To enjoy the full Mail & Guardian online experience: please upgrade your browser
11 Jul 2014 18:50
the first unit of new power plant Medupi, under construction in Mpumalanga, will only be fully commercially operational by mid-2015. (Reuters)
Although Eskom turned a R7-billion profit, according to its
results released on Friday, the state-owned entity has warned that this will not be
sufficient to plug the R225-billion revenue shortfall it faces over the next
The country, in the meantime, faces continued power
constraints as the first unit of new power plant Medupi, under construction in
Limpopo, will only be fully commercially operational by mid-2015. This is in
line with Eskom’s commitment to synchronise the unit – unit number 6 – to the
electricity grid by December this year, after which it will take six months
before it can supply sustained electricity to the network.
The rest of the plant’s six generation units will only be completed and become operational between 2019 and 2020, according to Dan
Marokane, head of group capital at Eskom.
To ensure unit six could be completed by the end of the
year, resources were diverted from the next unit schedule to come on line, unit five. This has seen the gap between the
completion of the two units increase to between 10 and 12 months rather than
the six months Eskom had anticipated, said Marokane.
‘School fees’ paidBut the “school fees” paid in solving the technical
issues on these two units means that Eskom does not expect a repeat of these
problems at the remaining four units, according to Marokane. Eskom was looking
at optimising its construction approach, including concurrent construction of
the remaining units, to ensure a recovery to six-month intervals between the
commissioning of the remaining units, he said
Marokane did not elaborate on how the delays are
impacting on cost overruns on the project. Construction delays have already
increased Medupi’s price tag from R91-billion to R105-billion, excluding
Eskom has submitted a comprehensive sustainability report aimed at
solving the company’s long-term funding difficulties, which is the subject of ongoing
discussions with various government departments, acting chief executive Collin
Matjila told a briefing in Johannesburg. As part of the plan, Eskom is pursuing an
adjustment under the regulatory clearing account (RCA) administered by the
National Energy Regulator of South Africa (Nersa). The RCA allows for the claw
back of over or under-recovered costs, by Eskom, during a tariff determination
period, provided these costs are deemed prudent.
The strain on the power system, exacerbated by delays in the
construction of Medupi and its sister power station Kusile, have forced
Eskom to ramp up its use of diesel-fuelled, open-cycle gas turbines (OCGTs). The
cost of running these plants has doubled over the past year to R10.6-billion.
It remains to be seen if Nersa will deem the additional costs incurred
prudent, given that they have been driven, in part, to stop the power gap
created by the construction delays at Medupi and Kusile.
But Matjila said Eskom was convinced it had a case.
“We believe that we have a case to make for the prudency of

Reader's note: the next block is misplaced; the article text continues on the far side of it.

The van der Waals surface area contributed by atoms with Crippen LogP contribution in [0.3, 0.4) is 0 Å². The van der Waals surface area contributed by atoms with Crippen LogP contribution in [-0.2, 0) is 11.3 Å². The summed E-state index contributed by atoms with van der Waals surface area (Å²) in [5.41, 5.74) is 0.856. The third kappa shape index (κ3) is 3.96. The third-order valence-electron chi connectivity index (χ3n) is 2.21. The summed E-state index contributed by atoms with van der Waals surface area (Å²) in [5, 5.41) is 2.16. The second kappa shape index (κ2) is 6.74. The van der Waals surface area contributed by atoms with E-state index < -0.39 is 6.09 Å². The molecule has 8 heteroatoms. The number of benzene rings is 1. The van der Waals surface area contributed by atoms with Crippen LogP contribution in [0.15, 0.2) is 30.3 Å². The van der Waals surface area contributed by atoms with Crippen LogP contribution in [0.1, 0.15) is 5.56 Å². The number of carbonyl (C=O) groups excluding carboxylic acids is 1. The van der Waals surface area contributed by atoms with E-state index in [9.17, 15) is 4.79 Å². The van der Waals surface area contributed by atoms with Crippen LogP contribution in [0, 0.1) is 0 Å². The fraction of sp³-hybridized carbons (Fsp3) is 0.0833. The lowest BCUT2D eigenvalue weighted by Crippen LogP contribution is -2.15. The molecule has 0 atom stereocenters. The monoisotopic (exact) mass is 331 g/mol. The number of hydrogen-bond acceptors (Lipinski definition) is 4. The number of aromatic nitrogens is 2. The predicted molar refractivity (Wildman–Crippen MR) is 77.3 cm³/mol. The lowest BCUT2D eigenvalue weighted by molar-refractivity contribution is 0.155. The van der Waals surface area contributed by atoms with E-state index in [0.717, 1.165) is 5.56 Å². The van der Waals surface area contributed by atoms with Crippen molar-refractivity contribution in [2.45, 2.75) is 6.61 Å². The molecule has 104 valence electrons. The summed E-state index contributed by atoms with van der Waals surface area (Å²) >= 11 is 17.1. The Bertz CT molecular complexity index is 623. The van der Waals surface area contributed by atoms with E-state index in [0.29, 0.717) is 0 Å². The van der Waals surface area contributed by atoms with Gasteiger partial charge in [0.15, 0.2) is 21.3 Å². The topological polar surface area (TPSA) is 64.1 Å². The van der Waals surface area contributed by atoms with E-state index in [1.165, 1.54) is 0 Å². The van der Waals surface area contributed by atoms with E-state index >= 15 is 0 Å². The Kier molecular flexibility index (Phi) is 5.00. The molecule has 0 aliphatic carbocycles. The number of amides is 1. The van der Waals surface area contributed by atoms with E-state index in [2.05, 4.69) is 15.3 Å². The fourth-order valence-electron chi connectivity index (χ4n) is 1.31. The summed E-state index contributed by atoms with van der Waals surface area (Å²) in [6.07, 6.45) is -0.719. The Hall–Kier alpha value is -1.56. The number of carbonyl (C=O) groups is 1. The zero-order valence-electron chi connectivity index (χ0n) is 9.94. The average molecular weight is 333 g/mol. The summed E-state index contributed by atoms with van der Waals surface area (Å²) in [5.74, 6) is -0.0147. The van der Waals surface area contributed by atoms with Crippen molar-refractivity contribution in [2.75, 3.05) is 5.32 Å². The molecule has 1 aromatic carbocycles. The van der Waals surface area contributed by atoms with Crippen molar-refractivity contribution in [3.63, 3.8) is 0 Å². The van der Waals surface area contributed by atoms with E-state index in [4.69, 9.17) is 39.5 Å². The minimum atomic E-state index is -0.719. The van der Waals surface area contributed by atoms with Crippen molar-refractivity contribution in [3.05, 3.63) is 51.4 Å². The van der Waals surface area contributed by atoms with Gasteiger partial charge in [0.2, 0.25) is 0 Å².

our expenditure on the OCGTs, but the decision obviously lies with the
regulator,” he said.
Maintenance costs to keep its existing power plants running
at their limits have also increased, rising to R13-billion from R10.6-billion
in the previous financial year.
Sustainability planAlongside additional money from the RCA, Eskom was pursuing
a broad range of options in its sustainability plan, according to finance
director Tsholofelo Molefe.
These included alternative sources of funding, such as
possible equity or quasi-equity instruments and exploring additional borrowing
options. The ability to borrow sufficient funds at affordable levels was, however, constrained by recent credit ratings downgrades according to
Molefe. Other options included the reprioritisation of capital expenditure
within the R251-billion budget. But this could negatively affect
operational sustainability and impact security of supply, she said. The
company had also already embarked on a business productivity programme to
reduce costs and drive efficiencies.
The impact of a ratings downgrade on Eskom was particularly
acute. The company’s credit rating is linked to that of South Africa’s
sovereign rating, which was recently downgraded. Eskom has been placed on credit
watch by ratings agency Standard & Poor’s. If it is further downgraded in
the coming 90 days, to sub-investment grade, Eskom’s cost of funding could rise
between 30% and 40%, said Molefe.
A key feature of future sustainability for the company would
be the move to “cost reflective tariffs” after the national energy regulator granted
Eskom an 8% tariff increase in its most recent application. Eskom had applied
for a 16% hike.
The tariffs allowed had “serious consequences for our
business and further sustainability”, said Eskom board chairperson Zola Tsotsi.
Eskom’s revenue shortages could not be made up by the efficiency
drives, he said.
“However, migration to a cost-reflective tariff remains the
main solution to ensuring the sustainability of the South African electricity
industry, and indeed of Eskom,” he said.
Create Account | Lost Your Password?